At a press conference that followed a caucus meeting with White House Council of Economic Advisers Chairman Alan Krueger, Reid said the Democratic bill would put more money in the pockets of Americans.
While the current tax cut amounts to about $1,000 in savings for a family making $50,000 a year, the Democratic plan would save the same family $1,500, Democrats said.
Reid said the Republican plan would cut middle class jobs by reducing the federal work force.
Democrats also pounced on a perceived opening created by Sen. Susan Collins (R-Maine), who has been advocating for a modification of the millionaires tax that would carve out small-business owners, a prime concern for the GOP.
Senate Democratic Conference Vice Chairman Charles Schumer (N.Y.) appeared warm to the idea today, at a minimum to put the pressure on the opposition to try to play ball.
“Yesterday I saw Susan Collins endorse a version of the millionaires tax cut. I’d be happy to sit down with her and hear her ideas and perhaps we can work out a bipartisan version,” Schumer said. “Other Republicans like Pat Roberts and Mike Johanns — both from the Republican heartland — joined Collins in saying they were open to a form of making millionaires pay their fair share.”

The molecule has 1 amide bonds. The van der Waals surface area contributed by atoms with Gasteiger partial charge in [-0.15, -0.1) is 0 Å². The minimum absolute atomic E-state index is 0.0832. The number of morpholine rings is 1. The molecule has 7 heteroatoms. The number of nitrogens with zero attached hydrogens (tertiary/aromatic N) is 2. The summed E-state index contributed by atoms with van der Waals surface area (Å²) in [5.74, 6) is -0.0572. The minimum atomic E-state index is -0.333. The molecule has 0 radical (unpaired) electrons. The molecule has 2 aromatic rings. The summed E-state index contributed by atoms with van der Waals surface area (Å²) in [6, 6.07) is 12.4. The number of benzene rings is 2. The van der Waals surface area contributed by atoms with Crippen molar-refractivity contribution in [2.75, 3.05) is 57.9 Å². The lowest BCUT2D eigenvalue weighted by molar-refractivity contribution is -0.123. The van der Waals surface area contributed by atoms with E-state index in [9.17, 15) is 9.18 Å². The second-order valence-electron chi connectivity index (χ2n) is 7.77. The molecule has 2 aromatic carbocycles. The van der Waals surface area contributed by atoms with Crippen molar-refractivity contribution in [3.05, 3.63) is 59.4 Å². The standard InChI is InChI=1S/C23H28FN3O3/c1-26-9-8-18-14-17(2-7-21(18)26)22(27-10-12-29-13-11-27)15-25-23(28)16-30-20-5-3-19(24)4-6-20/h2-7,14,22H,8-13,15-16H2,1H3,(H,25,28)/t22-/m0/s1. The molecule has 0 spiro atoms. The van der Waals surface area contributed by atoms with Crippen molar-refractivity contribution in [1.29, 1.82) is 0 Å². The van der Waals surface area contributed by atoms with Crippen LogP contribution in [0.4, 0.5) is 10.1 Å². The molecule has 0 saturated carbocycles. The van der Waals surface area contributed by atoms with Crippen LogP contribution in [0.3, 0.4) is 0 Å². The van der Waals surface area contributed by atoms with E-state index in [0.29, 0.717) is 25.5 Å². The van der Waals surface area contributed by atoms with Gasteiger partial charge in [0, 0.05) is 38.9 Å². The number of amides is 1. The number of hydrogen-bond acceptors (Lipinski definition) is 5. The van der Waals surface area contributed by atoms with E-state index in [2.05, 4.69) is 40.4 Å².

Most Republicans, however, have argued that many of the offsets in their bill are part of the proposals developed by the bipartisan deficit commission established by President Barack Obama last year and headed by former Clinton administration Chief of Staff Erskine Bowles and former Sen. Alan Simpson (R-Wyo.).
“There’s no reason folks should suffer even more than they already are from the president’s failure to turn this jobs crisis around,” Senate Minority Leader Mitch McConnell (R-Ky.) said on the Senate floor today. “But there’s also no reason we should pay for that relief by raising taxes on the very employers we’re counting on to help jolt this economy back to life.
“We wouldn’t be helping anybody by making it less likely that small businesses actually start hiring people again,” McConnell said.
Vice President Joe Biden waits to conduct a mock swearing-in ceremony with Sen. Brian Schatz, D-Hawaii, in the Capitol's Old Senate Chamber, December 2, 2014. Schatz was sworn in to serve the remainder of his term since he was appointed to the seat after Sen. Daniel Inouye, D-Hawaii, passed away.